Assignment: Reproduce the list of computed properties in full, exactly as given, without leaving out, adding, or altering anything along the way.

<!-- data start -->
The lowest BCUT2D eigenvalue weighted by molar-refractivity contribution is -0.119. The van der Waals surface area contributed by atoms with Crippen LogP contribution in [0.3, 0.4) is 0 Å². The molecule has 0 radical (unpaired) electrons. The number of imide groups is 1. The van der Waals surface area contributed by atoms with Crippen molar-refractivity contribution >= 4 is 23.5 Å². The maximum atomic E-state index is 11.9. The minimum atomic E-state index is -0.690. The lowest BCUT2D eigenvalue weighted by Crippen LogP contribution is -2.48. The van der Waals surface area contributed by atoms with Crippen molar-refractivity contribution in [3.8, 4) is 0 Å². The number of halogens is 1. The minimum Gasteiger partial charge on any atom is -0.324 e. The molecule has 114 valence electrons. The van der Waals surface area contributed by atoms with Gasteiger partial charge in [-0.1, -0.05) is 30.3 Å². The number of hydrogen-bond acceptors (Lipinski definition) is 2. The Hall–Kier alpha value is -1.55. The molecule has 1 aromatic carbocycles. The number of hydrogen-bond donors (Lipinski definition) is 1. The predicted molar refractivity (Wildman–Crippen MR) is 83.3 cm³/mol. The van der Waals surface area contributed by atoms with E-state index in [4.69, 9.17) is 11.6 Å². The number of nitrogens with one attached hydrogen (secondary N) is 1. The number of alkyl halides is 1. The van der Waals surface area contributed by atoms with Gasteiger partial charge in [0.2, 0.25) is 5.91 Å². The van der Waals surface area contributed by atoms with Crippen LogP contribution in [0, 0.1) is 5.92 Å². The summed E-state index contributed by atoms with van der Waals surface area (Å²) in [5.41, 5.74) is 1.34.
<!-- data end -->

The lowest BCUT2D eigenvalue weighted by molar-refractivity contribution is -0.119. The van der Waals surface area contributed by atoms with Crippen LogP contribution in [0.3, 0.4) is 0 Å². The molecule has 0 radical (unpaired) electrons. The number of imide groups is 1. The van der Waals surface area contributed by atoms with Crippen molar-refractivity contribution >= 4 is 23.5 Å². The maximum atomic E-state index is 11.9. The minimum atomic E-state index is -0.690. The lowest BCUT2D eigenvalue weighted by Crippen LogP contribution is -2.48. The van der Waals surface area contributed by atoms with Crippen molar-refractivity contribution in [3.8, 4) is 0 Å². The number of halogens is 1. The minimum Gasteiger partial charge on any atom is -0.324 e. The molecule has 114 valence electrons. The van der Waals surface area contributed by atoms with Gasteiger partial charge in [-0.1, -0.05) is 30.3 Å². The number of hydrogen-bond acceptors (Lipinski definition) is 2. The Hall–Kier alpha value is -1.55. The molecule has 1 aromatic carbocycles. The number of hydrogen-bond donors (Lipinski definition) is 1. The predicted molar refractivity (Wildman–Crippen MR) is 83.3 cm³/mol. The van der Waals surface area contributed by atoms with E-state index in [4.69, 9.17) is 11.6 Å². The number of nitrogens with one attached hydrogen (secondary N) is 1. The number of alkyl halides is 1. The van der Waals surface area contributed by atoms with Gasteiger partial charge in [0.2, 0.25) is 5.91 Å². The van der Waals surface area contributed by atoms with Crippen LogP contribution in [0, 0.1) is 5.92 Å². The summed E-state index contributed by atoms with van der Waals surface area (Å²) in [5.41, 5.74) is 1.34.